Tuesday, March 13, 2018
He’ll likely never realise it, but the child will live his entire life in a district free from open defecation – a significant public health issue in Timor-Leste’s line of fire, and perhaps the single greatest threat to his health and safety.
Ermera was declared the first municipality (district) in Timor-Leste to be free from open defecation, a practise where people go to fields, bushes, forests, open bodies of water and other open spaces to defecate, instead of using a toilet. About one in three people in rural Timor-Leste continue to practise open defecation, which is a dangerous, dirty and often embarrassing experience. Its elimination is a UNICEF global priority.
Wednesday, February 21, 2018
|In Timor-Leste, skilled midwives are reaching out to the mothers for ensuring safe delivery. |
GLENO, TIMOR-LESTE : In the small maternity room at the back of the Gleno Community Health Center, rural Timor-Leste, 23-year-old Deolinda de Deus Maia sits with her newborn baby bundled on her lap. The baby sleeps peacefully, with closed eyes barely visible under a soft woollen beanie.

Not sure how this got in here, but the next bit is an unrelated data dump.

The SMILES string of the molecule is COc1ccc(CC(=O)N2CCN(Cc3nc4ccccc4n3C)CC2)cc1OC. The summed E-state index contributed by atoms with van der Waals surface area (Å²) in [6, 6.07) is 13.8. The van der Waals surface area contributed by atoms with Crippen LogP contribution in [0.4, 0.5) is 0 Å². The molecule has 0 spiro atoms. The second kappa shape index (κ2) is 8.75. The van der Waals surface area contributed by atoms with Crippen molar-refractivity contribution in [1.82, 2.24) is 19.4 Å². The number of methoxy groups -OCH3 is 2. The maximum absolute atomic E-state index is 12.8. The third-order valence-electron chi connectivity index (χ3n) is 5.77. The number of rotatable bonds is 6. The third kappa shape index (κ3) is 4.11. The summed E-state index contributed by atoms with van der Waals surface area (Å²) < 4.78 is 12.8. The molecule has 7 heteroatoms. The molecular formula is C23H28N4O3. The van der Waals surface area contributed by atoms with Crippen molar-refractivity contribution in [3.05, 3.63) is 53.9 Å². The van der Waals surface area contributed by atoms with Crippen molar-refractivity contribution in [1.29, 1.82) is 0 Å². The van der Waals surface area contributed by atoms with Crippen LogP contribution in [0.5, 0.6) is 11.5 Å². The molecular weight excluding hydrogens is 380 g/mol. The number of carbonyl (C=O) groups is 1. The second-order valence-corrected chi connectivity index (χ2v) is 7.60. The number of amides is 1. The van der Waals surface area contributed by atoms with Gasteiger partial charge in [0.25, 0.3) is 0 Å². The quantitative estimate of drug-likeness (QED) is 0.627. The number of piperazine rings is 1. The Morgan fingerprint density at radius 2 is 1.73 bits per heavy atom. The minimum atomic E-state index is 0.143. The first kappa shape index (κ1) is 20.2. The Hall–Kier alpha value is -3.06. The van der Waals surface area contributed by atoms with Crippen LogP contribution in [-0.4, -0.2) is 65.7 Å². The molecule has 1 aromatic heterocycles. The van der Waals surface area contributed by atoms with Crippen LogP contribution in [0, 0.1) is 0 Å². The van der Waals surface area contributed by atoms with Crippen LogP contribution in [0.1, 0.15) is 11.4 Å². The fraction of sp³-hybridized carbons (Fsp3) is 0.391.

“How old is he?”
“Born last night,” she replies, with a tired smile.
It’s the first child for Deolinda and her husband, who stands proudly by his wife’s side at her hospital bed. They’re clearly thrilled with the healthy boy, and Deolinda is recovering well from the birth. Looking at the family, you wouldn’t believe how close they could have come to something else.
“Two days ago, I got suddenly sick,” Deolinda explains. “So, I called the midwife to help me.”
On the midwife’s advice Deolinda went to the health clinic at Railaco, a semi-rural town approximately halfway between Gleno and the country’s capital city, Dili, but the electricity at the clinic was out and they sent her to Gleno Community Health Center instead, where she safely delivered the baby boy.
Monday, January 15, 2018
“I don’t know why it’s this one that has the problem,” she’s saying, gesturing to the 13-month-old now suckling quietly. “None of the others ever got it.”